I like to think my photography is constantly evolving. Along the way, I occasionally make a photograph that surprises me. There have only been a handful to date mind you but, I immediately recognised them as ‘breakthrough’ images.
The image above is an example. I call it ‘The Ice Maker’ because that is what the man does for the fishing community of Duy Hai outside Hoi An, Vietnam. I’m reliably informed he has only left the village on one occasion in his life to visit Hoi An. This was at the behest of the French photographer, on who’s workshop I took this image, rather than his own volition.
This image was a breakthrough for two reasons.
Firstly, the image virtually demands a high contrast b+w treatment. This woke me up to the fact that I could bring a street photography aesthetic to travel photography – rather than seeking ‘pretty’ pictures. I immediately switched to a grittier street/documentary style for my travel photography. Given my familiarity with this style of imagery I am at a loss why I hadn’t done this before. Perhaps it was because, on this occasion, I was on a photography workshop being pushed by a very assertive Frenchman (thankfully).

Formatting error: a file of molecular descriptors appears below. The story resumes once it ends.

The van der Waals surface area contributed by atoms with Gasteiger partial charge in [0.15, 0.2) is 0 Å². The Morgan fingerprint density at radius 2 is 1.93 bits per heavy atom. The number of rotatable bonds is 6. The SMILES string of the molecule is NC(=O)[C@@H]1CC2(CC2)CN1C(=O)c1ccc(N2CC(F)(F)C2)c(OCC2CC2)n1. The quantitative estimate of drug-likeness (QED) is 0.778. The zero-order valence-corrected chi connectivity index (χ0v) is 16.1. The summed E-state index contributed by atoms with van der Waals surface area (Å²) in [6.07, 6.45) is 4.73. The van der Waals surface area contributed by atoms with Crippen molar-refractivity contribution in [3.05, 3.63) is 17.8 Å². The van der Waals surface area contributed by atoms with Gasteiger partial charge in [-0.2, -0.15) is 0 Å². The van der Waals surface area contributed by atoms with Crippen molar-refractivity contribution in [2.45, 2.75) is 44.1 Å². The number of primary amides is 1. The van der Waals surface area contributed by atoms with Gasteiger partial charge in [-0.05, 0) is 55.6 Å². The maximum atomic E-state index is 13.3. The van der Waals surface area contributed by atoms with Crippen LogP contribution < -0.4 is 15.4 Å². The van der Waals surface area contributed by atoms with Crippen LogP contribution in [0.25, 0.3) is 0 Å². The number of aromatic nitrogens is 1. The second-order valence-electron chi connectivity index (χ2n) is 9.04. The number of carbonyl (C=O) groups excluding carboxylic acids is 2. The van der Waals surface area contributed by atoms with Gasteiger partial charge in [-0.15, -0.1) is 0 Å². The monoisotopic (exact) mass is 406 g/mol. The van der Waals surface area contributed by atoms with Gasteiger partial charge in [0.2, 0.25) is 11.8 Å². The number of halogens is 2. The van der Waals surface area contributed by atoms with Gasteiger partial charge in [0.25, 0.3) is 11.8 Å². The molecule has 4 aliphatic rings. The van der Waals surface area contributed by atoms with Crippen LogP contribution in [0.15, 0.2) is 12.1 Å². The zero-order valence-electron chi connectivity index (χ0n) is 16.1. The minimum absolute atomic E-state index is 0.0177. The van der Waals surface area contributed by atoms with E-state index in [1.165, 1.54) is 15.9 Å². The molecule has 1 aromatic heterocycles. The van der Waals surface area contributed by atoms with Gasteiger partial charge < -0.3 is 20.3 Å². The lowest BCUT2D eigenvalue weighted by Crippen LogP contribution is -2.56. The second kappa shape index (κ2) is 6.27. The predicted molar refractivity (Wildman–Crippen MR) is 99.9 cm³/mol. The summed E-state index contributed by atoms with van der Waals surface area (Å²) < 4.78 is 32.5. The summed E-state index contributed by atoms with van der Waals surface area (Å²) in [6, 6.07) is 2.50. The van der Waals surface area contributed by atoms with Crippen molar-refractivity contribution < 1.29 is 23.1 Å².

Secondly, this was one of the very first photographs where I perhaps matched up to Capa’s famous dictum about getting close. I know there is debate about whether he meant physical proximity or embeddedness with the subject, but I definitely mean the former. Pointing a camera in someone’s face, especially when they’ve seen you, is a hurdle all urban photographers have to get over. This was the first time I did that. In fact, I was actually stood about 10 feet away using a zoom lens at 105mm. Trust me, that was plenty close enough given the look on his face and the machete in his hand.
So, a significant image for me because it changed my vision and willingness to take risks to get the photographs I want.
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